According to South Korean newspaper JoongAng Ilbo, families of five victims have filed a “class-action” against a confessed serial killer, seeking to recover more than a billion won. The eye-catching amount sought in the case loses some of its “wow” factor when one considers that a billion won, translated into U.S. dollars, amounts to just over $700,000.
Regardless of the amount at stake, the case is interesting because it illustrates the different ways in which the English term “class-action” is used in describing litigation in other parts of the world. In the U.S., a “class action” is commonly thought of as a device allowing to take on powerful corporate or government abuses—or, depending on one’s perspective, to extort money out of powerful interests with deep pockets. In South Korea, the procedural device reportedly has been used as a tool to stifle public protest and now, to seize the assets of an accused killer.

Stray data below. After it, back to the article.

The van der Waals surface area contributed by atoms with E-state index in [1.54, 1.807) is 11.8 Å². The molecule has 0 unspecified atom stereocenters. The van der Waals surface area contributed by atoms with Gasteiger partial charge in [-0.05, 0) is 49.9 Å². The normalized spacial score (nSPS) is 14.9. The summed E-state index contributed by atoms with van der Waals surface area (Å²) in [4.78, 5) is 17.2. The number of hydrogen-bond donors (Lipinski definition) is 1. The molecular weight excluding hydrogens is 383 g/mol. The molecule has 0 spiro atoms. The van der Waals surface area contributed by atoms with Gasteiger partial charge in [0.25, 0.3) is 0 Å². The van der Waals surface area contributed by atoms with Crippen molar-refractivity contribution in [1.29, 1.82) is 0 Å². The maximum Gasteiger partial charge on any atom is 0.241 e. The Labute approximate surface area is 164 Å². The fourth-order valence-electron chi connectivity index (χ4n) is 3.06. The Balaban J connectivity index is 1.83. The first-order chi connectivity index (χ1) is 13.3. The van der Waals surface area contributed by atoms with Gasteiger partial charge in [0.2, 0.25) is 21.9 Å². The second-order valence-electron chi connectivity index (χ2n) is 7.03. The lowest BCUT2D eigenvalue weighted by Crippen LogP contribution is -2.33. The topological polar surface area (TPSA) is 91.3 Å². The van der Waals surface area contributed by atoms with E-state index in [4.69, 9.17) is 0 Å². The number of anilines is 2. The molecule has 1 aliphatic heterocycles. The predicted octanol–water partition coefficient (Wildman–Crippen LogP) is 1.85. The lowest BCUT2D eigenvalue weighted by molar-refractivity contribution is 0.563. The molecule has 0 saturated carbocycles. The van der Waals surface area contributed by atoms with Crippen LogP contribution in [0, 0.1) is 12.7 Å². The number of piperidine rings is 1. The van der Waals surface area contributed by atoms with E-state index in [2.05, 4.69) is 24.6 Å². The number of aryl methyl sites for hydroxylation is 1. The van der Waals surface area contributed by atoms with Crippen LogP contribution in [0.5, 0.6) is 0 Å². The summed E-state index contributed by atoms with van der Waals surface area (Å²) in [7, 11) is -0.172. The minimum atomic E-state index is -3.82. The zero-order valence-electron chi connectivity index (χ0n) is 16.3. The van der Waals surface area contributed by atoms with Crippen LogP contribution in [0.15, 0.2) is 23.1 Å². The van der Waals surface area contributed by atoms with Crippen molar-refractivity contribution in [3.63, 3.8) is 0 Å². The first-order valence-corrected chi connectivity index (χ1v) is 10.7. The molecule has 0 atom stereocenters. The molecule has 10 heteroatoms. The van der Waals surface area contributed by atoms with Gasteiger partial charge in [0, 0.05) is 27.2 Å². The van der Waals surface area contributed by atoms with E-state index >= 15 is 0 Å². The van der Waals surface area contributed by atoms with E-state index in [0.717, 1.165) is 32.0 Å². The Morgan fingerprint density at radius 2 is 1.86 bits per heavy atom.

The author’s description of the serial killer case as a “class-action” appears simply to be a reference to the fact that it is multi-party case, as distinguised from a true representative action. In the U.S., five plaintiffs would not be enough to meet the numerosity requirement under FRCP 23, and here, a similar case would more likely be brought as a wrongful death action, with the victims’ families either joining together as plaintiffs or pursuing relief separately.
Still, it’s hard to resist the temptation to imagine what the class notice might look like if class action were to be filed in the U.S. against a serial killer, “LEGAL NOTICE: If you or a family member have been chopped up and kept in a freezer, a class action lawsuit may affect your rights …” Of course, here, the case would probably be brought against the freezer manufacturer.